One name that may surprise you to see on the two-man depth chart was that of Andrew Van Ginkel, a JUCO recruit. However, Van Ginkel isn’t your average JUCO recruit. He went that route after a freshman season at South Dakota that had him up for national FCS Defensive Player of the Year and was looking to move up the college football ladder. All that I’ve seen of him showcases a high-motor player that lives in opposing backfields. If the potential can be met, this is a home-run recruit from the Badgers.
If not him, look for names like Zack Baun, Griffin Grady, Noah Burks and Christian Bell to get a chance. In fact, I’d argue former Alabama linebacker and teammate of Bradrick Shaw, Christian Bell, to have a massive impact on this group from what we’ve heard around the team.
All the attention may be on the two starting spots inside, but the biggest battle may be for playing time at inside linebacker. That’s what happens when you have injuries to big names and the players that replaced them stepping up. Wisconsin will get back both Jack Cichy (who could even move outside should Wilcox want his athleticism back out there) and Chris Orr back from season-ending injuries. They’ll also return stalwart T.J. Edwards. There’s also Ryan Connelly, who stepped in and more than held his own as a third-team player turned starter for most of this past season.
Spring and fall camps are going to be fun to watch, if for no other reason than there won’t be a more competitive group to watch than the linebackers. All of that talent, so few spots to be had. Wisconsin is blessed at this position unlike anywhere else on the roster.
CB: Natrell Jamerson, Sr.; Titus Booker, So.
SS: D’Cota Dixon, Sr.; Eric Burrell, Fr.
FS: Arington Farrar, Jr.; Patrick Johnson II, So.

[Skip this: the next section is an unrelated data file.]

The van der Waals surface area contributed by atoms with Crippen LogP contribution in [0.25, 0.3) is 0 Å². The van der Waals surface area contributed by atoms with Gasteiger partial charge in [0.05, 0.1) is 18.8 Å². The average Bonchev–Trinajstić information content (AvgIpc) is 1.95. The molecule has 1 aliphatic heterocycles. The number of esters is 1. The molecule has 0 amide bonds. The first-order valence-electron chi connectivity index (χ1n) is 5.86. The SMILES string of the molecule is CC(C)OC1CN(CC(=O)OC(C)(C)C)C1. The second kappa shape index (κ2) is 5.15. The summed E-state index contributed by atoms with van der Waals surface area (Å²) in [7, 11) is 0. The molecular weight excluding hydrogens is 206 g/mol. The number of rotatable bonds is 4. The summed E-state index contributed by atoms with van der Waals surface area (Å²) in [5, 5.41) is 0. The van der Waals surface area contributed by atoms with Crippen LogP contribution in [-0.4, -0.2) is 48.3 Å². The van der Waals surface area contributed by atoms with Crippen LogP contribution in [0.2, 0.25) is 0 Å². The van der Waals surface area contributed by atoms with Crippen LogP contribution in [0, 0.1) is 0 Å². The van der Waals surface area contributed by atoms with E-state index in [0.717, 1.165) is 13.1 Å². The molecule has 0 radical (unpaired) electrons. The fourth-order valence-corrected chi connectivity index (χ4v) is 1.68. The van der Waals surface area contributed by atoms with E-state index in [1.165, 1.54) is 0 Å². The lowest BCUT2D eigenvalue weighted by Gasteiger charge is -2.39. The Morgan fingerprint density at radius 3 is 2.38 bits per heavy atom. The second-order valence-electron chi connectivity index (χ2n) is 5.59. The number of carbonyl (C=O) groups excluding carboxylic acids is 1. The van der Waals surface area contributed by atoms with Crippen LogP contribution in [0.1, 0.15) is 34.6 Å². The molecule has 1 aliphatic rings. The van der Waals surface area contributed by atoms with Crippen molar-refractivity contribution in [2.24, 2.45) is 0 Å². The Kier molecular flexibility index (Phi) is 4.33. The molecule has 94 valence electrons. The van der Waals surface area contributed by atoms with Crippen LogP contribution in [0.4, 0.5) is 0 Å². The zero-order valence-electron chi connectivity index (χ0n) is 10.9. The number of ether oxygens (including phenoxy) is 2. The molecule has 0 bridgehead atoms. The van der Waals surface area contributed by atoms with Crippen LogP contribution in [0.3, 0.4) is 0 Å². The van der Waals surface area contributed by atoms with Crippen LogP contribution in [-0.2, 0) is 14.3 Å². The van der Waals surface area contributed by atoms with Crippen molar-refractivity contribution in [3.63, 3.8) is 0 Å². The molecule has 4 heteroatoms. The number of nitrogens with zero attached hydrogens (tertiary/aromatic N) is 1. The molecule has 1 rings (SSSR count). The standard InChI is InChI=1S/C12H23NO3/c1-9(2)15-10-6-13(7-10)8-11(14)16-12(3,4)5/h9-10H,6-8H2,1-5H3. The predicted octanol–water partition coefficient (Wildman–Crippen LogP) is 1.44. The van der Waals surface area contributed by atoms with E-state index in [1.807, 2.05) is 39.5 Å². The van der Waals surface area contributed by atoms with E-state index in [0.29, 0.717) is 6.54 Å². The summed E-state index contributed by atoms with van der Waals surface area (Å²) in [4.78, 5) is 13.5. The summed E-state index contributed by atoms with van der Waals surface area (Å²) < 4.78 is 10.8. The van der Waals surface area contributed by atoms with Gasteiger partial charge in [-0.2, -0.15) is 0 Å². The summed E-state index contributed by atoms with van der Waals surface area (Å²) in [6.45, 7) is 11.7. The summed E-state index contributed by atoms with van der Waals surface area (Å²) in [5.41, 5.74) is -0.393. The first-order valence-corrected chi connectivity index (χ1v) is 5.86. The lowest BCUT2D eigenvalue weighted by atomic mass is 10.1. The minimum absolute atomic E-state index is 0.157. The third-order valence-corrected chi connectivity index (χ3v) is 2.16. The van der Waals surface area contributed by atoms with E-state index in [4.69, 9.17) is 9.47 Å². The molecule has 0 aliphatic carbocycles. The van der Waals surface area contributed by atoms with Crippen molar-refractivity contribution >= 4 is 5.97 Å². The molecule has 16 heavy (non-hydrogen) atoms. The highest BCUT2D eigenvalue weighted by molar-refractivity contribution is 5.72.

CB: Derrick Tindal, Sr.; Nick Nelson, Jr.
It is going to be strange to not see Sojourn Shelton on the outside of Wisconsin’s secondary. Such is the case when you have a rare four-year starter at cornerback. However, this group appears to be in fine hands without him.
That is what happens when you see productivity out of those around a player like Shelton. Natrell Jamerson was a huge help as the third cornerback in the group, a group that led the Big Ten with 22 interceptions in 2016.
He’ll form a solid starting duo with Derrick Tindal, at least that is the expectation on paper. There is a lot of competition on the edge though, especially from Titus Booker and Hawai’i transfer Nick Nelson. In fact, don’t be surprised to see both of them give Jamerson a huge run for his money for the starting job.
Either way, depth shouldn’t be a worry at cornerback.
Safety will also see one starter depart, as Leo Musso leaves the Badgers program after seemingly being there forever. Yet, much like the case at cornerback, there isn’t much crying over his departure thanks to the depth and potential at the position. Arrington Farrar has long been tapped as the potential breakout star of this group, but so far he has been a star on special teams and a steady hand in the back of UW’s defense as well.
He’ll get every chance to shine next to returning thumper D’Cota Dixon at strong safety. Dixon proved to be an asset in both run and pass defense this past season, racking up 60 tackles, 2.5 tackles for loss, one sack, four interceptions and a fumble recovery. No play set the tone for the 2016 season more than Dixon’s game-clinching interception against LSU at Lambeau Field.
Wisconsin doesn’t just have two really good players at safety either, as Farrar is going to have a challenge for the starting role next to Dixon from Patrick Johnson II, who looked so good as a freshman that he saw the field plenty. There’s also the forgotten Joe Ferguson, who’s athletic ability may be the deciding factor should Farrar falter in the slightest.
Look for the openings at corner and free safety to be a lot of fun to see play out on this team.